The Treasury Secretariat (SHCP) announced that it will allocate 73.5 billion pesos ($4.2 billion) to strengthen the financial situation of the Petróleos Mexicanos (Pemex), Mexico’s state-owned oil company.
The Treasury will immediately supply Pemex with 26.5 billion pesos to protect the finances and liquidity of the state-owned company. The remaining 47 billion pesos will be used to pay pensions and retirement benefits to workers during 2016.
The SHCP stressed that the bailout is conditional, and that Pemex must reduce its current liabilities and its debts to providers and contractors by the same amount that the government is providing it with. In addition, any current liabilities that Pemex has at the end of 2016 must have been generated in that year, and current liabilities must be kept at sustainable levels in the future.
For Carlos Serrano, chief economist for BBVA Bancomer, the bailout of Pemex is a good measure to make the business more competitive, or at least to solve the liquidity problem on the short term.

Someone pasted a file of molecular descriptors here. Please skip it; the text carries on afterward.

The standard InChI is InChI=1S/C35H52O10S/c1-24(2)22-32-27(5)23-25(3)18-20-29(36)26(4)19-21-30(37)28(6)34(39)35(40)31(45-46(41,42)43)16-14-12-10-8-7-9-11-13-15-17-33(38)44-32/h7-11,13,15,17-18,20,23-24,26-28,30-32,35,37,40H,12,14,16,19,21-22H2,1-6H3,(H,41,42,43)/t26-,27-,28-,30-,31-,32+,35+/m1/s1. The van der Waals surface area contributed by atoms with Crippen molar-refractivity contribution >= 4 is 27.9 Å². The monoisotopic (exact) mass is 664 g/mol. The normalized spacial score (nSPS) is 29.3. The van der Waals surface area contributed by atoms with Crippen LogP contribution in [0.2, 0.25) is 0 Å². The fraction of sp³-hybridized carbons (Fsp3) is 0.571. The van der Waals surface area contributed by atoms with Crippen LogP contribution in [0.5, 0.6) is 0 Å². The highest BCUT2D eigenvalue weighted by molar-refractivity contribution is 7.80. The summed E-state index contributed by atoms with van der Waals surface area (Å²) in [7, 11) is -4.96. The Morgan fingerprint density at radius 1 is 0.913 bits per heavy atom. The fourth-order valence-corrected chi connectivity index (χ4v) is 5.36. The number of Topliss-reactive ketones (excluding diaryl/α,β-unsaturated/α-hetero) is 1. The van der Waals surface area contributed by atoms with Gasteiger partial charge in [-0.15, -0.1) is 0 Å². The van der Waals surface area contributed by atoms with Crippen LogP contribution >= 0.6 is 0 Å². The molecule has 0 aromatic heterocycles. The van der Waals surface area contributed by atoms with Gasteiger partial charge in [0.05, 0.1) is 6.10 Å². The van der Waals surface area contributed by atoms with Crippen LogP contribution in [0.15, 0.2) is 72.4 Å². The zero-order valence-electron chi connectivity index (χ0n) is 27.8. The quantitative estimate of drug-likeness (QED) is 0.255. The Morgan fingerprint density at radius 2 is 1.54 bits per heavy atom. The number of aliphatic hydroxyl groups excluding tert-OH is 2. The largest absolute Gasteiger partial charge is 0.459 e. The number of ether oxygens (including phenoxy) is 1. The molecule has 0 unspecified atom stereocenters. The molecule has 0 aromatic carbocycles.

“This is a good measure, it’s not going to fix Pemex’s finances, which are very complicated, but it will help Pemex face its liabilities for the rest of the year, financial liabilities with providers, which is an important issue,” he said.
However, Serrano made clear that Pemex must also take other actions to fix its financial problems.
“This is a good measure, first because it will help with Pemex’s liquidity problems, and second because it doesn’t compromise public finances, butat the same time, it is important for Pemex to take additional measures to improve its situation,” said Serrano. “The bailout won’t fix Pemex’s structural problems, it needs to take other measures, it needs to sell shares, it needs to associate itself more with the private sector and make itself more efficient.”